Desperate Facebook Is Trying (And Failing) To Compete With Netflix and Youtube

Desperate Facebook Is Trying (And Failing) To Compete With Netflix and Youtube

Despite aggressive attempts by Facebook to capture some of the internet video market from Netflix and YouTube, the social networking website has not achieved much success. Overall, Netflix is dominating the market in terms of bandwidth, while YouTube is still receiving much more web traffic than Facebook.

Reports indicate that YouTube currently controls about 18% of all internet activity in the United States, up from 14% a year prior. Meanwhile, Facebook controls 2.5% of American web traffic, which is down from 3% last year.

However, the real winner is Netflix, which is by far the biggest video streamer in the United States with about 36% of traffic. Meanwhile, other prominent names such as Amazon and Hulu are far behind Netflix. That being said, both Amazon and Hulu have surpassed Facebook in the past year. Facebook now sits in fifth place for downstream traffic.

Since streamed videos use very large amounts of bandwidth, controlling the streaming market means controlling virtually all web traffic.

The reason that Netflix absolutely dominates this statistic is the fact that users stream long, high-quality files that use extremely large amounts of bandwidth. While YouTube is highly popular, most videos are short and easier to stream.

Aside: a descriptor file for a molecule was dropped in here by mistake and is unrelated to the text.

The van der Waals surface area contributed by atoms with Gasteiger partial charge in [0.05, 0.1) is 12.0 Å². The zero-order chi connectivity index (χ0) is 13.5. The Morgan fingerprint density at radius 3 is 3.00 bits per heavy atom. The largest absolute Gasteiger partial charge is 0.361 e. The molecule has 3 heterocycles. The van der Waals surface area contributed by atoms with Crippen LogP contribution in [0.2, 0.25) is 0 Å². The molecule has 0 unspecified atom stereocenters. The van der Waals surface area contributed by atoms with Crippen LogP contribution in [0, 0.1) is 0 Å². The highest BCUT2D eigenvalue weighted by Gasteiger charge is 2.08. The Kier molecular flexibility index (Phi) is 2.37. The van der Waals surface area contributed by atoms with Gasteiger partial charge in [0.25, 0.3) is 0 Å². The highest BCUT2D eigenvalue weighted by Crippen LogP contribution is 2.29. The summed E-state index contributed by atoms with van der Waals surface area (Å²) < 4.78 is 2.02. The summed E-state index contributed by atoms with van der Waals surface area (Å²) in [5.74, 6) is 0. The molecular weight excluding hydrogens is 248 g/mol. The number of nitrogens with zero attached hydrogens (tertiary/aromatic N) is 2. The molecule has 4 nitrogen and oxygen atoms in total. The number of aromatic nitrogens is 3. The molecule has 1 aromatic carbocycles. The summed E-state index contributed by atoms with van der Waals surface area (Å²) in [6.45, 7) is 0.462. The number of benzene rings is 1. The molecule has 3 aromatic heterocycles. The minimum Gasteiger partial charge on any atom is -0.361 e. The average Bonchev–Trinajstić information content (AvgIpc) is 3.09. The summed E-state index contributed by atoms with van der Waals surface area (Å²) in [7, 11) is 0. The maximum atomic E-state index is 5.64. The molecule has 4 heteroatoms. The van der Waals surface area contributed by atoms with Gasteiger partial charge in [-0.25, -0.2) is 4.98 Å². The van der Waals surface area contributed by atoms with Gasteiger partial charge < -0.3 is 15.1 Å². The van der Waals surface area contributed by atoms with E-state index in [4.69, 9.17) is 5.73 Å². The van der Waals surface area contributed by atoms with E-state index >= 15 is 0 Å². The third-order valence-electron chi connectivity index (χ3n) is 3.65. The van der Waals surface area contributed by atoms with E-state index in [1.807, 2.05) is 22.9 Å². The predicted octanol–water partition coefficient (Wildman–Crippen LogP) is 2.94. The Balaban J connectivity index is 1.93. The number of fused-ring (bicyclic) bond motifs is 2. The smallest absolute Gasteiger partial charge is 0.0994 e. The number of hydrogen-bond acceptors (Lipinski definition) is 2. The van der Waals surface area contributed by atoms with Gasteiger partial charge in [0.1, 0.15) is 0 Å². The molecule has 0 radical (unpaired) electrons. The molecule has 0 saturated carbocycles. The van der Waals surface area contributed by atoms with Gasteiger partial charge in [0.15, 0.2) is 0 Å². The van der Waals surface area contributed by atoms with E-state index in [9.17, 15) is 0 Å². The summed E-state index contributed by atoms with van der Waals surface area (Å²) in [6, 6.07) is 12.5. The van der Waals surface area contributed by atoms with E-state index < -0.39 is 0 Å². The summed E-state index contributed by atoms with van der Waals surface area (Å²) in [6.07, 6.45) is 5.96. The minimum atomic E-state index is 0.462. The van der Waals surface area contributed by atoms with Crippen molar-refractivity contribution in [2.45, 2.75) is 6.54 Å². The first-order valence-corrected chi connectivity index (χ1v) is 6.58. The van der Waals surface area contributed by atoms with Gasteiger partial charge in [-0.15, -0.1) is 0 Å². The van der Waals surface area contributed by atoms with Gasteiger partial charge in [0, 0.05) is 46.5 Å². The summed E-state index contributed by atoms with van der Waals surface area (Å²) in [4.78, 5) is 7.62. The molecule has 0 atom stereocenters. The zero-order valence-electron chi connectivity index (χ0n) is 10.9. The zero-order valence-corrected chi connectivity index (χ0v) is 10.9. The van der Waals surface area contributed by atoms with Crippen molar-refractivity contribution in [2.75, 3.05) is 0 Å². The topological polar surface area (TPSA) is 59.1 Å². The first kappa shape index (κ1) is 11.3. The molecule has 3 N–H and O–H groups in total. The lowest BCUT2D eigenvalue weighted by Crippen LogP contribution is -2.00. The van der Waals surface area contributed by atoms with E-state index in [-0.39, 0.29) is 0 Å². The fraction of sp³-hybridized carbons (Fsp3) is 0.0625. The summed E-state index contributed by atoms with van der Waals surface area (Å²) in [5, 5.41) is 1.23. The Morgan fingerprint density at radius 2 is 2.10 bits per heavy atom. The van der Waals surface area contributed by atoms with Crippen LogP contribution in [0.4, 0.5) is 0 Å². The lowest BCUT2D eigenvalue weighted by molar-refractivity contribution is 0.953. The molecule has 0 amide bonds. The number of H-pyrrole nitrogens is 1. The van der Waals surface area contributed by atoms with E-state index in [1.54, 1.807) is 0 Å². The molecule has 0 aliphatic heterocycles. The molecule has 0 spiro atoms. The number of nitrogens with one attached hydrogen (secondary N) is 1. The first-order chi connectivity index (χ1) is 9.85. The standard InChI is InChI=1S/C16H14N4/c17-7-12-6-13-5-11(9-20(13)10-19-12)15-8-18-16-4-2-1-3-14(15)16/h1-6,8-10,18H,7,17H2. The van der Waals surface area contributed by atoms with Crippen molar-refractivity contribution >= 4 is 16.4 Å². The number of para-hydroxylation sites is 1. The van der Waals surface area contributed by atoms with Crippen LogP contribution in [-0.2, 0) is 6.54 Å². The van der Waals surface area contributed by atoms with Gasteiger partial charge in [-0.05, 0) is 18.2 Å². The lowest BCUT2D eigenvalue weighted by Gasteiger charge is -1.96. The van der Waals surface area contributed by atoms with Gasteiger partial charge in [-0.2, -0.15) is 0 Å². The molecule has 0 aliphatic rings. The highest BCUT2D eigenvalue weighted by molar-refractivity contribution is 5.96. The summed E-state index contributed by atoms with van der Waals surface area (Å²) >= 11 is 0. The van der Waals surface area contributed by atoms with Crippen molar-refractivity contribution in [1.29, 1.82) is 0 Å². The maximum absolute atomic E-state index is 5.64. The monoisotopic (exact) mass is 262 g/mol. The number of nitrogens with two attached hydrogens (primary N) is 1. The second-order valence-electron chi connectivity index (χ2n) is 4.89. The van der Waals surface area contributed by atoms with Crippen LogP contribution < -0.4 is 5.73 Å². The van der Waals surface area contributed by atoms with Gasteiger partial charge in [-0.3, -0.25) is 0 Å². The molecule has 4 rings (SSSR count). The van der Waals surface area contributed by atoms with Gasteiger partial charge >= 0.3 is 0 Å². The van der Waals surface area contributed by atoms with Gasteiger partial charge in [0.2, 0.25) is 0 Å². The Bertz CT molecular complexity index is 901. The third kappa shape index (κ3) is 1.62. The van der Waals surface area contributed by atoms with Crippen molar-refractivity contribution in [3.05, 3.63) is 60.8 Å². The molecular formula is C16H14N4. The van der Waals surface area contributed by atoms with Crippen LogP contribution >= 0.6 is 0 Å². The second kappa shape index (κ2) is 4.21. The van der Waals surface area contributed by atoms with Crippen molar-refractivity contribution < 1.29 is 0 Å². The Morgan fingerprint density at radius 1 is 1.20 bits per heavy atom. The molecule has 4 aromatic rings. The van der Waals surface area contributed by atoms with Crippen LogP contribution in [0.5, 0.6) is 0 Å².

Additionally, the method of conducting this measurement is not in favor of Facebook. Most downstream traffic statistics are obtained during prime time evening hours. While the video services typically experience large increases in traffic during this time, Facebook does not.

Facebook has been working hard to get its users to watch videos on its website. According to representatives of the social networking site, 500 million people watch over 8 billion videos every day on Facebook. Recently, the company added 360 degree videos to try and win over some viewers. The company is also testing ways for users to share live streams.

However, many people question the statistics coming out of Facebook. On Facebook, videos start playing automatically, and a view is tallied if it isn’t stopped within three seconds. Hence, many of these “views” are most likely just annoyed users who couldn’t get to the pause button within three seconds.

Additionally, since these videos are usually short, not much bandwidth is used. It’s almost unrealistic for Facebook to try and compete with Netflix and YouTube in that matter.

Still, boasting a heavier percentage of web traffic in terms of bandwidth used would mean more advertising dollars for Facebook. While Facebook is still seen as very important for advertisers, many companies are drawn to YouTube because of the numbers.

In the near future, Facebook might have yet another competitor, as Google is reportedly planning to launch a subscription video service very similar to that of Netflix. If Google succeeds, it will certainly shake up the market. For now, Facebook will continue to try and win over users, but the odds of it ever becoming a prominent video website seem unlikely.

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